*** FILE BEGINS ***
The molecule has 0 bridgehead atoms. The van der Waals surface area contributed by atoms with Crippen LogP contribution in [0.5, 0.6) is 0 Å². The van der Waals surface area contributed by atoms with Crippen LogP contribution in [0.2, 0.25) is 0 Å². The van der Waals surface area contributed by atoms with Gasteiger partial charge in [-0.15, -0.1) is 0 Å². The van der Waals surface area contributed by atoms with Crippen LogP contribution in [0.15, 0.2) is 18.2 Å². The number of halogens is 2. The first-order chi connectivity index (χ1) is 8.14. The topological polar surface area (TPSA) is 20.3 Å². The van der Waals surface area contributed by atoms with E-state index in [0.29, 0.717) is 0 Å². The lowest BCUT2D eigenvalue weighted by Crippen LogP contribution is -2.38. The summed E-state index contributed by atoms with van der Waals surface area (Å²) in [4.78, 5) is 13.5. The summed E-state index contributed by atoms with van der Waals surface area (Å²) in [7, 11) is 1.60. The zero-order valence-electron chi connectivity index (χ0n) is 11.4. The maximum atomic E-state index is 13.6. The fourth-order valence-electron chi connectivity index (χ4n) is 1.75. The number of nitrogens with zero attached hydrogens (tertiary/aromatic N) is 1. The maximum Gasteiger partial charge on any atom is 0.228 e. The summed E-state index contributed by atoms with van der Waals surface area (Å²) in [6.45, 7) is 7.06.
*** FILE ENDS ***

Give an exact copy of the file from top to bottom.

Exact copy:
The molecule has 0 bridgehead atoms. The van der Waals surface area contributed by atoms with Crippen LogP contribution in [0.5, 0.6) is 0 Å². The van der Waals surface area contributed by atoms with Crippen LogP contribution in [0.2, 0.25) is 0 Å². The van der Waals surface area contributed by atoms with Gasteiger partial charge in [-0.15, -0.1) is 0 Å². The van der Waals surface area contributed by atoms with Crippen LogP contribution in [0.15, 0.2) is 18.2 Å². The number of halogens is 2. The first-order chi connectivity index (χ1) is 8.14. The topological polar surface area (TPSA) is 20.3 Å². The van der Waals surface area contributed by atoms with E-state index in [0.29, 0.717) is 0 Å². The lowest BCUT2D eigenvalue weighted by Crippen LogP contribution is -2.38. The summed E-state index contributed by atoms with van der Waals surface area (Å²) in [4.78, 5) is 13.5. The summed E-state index contributed by atoms with van der Waals surface area (Å²) in [7, 11) is 1.60. The zero-order valence-electron chi connectivity index (χ0n) is 11.4. The maximum atomic E-state index is 13.6. The fourth-order valence-electron chi connectivity index (χ4n) is 1.75. The number of nitrogens with zero attached hydrogens (tertiary/aromatic N) is 1. The maximum Gasteiger partial charge on any atom is 0.228 e. The summed E-state index contributed by atoms with van der Waals surface area (Å²) in [6.45, 7) is 7.06.